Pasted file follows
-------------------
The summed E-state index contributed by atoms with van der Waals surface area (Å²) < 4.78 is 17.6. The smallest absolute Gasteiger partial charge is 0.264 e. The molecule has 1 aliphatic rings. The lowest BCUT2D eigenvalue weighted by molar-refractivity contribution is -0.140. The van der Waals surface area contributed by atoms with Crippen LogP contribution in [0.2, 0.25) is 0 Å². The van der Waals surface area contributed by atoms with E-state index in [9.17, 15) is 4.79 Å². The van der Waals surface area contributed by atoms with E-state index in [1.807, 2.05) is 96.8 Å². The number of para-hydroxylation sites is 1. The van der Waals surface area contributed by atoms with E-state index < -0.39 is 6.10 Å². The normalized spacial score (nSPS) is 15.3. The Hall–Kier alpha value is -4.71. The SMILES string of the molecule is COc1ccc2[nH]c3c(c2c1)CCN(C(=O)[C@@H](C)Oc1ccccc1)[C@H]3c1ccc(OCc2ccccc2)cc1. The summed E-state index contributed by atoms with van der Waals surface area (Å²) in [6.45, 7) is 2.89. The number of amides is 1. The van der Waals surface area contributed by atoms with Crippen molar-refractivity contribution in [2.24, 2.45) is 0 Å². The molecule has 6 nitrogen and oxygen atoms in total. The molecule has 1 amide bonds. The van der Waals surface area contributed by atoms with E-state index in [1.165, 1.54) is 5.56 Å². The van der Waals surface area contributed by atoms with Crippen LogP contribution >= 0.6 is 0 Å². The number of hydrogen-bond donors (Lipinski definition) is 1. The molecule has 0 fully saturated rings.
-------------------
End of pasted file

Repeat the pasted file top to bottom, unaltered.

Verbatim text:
The summed E-state index contributed by atoms with van der Waals surface area (Å²) < 4.78 is 17.6. The smallest absolute Gasteiger partial charge is 0.264 e. The molecule has 1 aliphatic rings. The lowest BCUT2D eigenvalue weighted by molar-refractivity contribution is -0.140. The van der Waals surface area contributed by atoms with Crippen LogP contribution in [0.2, 0.25) is 0 Å². The van der Waals surface area contributed by atoms with E-state index in [9.17, 15) is 4.79 Å². The van der Waals surface area contributed by atoms with E-state index in [1.807, 2.05) is 96.8 Å². The number of para-hydroxylation sites is 1. The van der Waals surface area contributed by atoms with E-state index < -0.39 is 6.10 Å². The normalized spacial score (nSPS) is 15.3. The Hall–Kier alpha value is -4.71. The SMILES string of the molecule is COc1ccc2[nH]c3c(c2c1)CCN(C(=O)[C@@H](C)Oc1ccccc1)[C@H]3c1ccc(OCc2ccccc2)cc1. The summed E-state index contributed by atoms with van der Waals surface area (Å²) in [6.45, 7) is 2.89. The number of amides is 1. The van der Waals surface area contributed by atoms with Crippen molar-refractivity contribution in [2.24, 2.45) is 0 Å². The molecule has 6 nitrogen and oxygen atoms in total. The molecule has 1 amide bonds. The van der Waals surface area contributed by atoms with E-state index in [1.165, 1.54) is 5.56 Å². The van der Waals surface area contributed by atoms with Crippen LogP contribution >= 0.6 is 0 Å². The number of hydrogen-bond donors (Lipinski definition) is 1. The molecule has 0 fully saturated rings.